In the end it was a good production of a poor play by PIT Collective, this being their first outing together. There were some minor issues with lighting missteps and when the set was changed for the umpteenth time I did roll my eyes but everyone sang well and the acting was fairly decent across the board. Act Two, though, plodded onto a low-energy finale that was more self indulgent and congratulatory than climactic. The exception, throughout, was the highly entertaining Paul Herbert who stole every scene and most of the laughs.

By Lillian Jasper

The PIT Collective has brought you a sleek, slick and sexy offering in City Of Angels. It’s an incredibly ambitious piece of theatre and this execution is nothing short of triumphant. The show, as written, requires precision and specificity from its performers and directors to guide the audience. It’s more technically complex than any show of this calibre, which would be daunting in less capable hands, as it mixes both live action and filmed scenes. Here it has been so expertly crafted that it seems effortless. Apart from the two leading men, each actor plays at least two characters, one in fiction and one in reality. Keeping track of which world we’re in any given scene might be trickier if it weren’t for the skill of the actors, directors and excellent lighting.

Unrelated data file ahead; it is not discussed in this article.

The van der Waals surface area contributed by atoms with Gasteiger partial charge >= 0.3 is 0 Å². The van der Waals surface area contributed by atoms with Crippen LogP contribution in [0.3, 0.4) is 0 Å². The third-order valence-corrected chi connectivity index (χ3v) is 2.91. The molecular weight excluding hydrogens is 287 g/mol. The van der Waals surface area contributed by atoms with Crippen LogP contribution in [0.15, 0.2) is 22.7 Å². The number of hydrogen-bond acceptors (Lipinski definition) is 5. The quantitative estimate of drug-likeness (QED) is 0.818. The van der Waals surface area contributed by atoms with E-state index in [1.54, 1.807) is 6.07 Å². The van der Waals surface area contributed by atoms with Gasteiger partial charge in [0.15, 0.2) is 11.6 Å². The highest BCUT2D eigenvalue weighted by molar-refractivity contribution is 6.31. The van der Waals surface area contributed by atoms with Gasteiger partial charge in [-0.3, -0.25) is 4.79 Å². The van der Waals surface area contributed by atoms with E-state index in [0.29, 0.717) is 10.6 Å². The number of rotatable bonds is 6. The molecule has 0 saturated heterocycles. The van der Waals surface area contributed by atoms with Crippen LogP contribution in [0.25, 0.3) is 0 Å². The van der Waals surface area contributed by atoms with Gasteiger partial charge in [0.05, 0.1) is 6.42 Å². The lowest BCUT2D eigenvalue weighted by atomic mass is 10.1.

We are immediately sucked into the dark and hyper-stylized world of 1940’s Los Angeles with the tight and punchy harmonies of the Angel City 4 (Jesse Alvarez, Janet Gigliotti, Thomas King, Lindsay Warnock) and the smooth choreography of Ken Overbey. There we meet private investigator Stone, played flawlessly by Michael Lomenda. He looks and sounds as though he’s been plucked out of another era, with a velvety voice we often hear in voiceover (in keeping with the style of film noir detectives). The show’s other male lead, Stine, the author struggling to wrote the screenplay that features Stone and his exploits, is played by Donal Thoms-Cappello. The character of Stine is understandably less charismatic than his creation Stone, but that doesn’t Thoms-Capello from nailing the nuance and increasing bitterness of his character, never clearer than in the show’s gut-wrenching penultimate number “Funny”. Paul Herbert is hilarious and energetic as the sleazy, controlling movie director Buddy Fidler.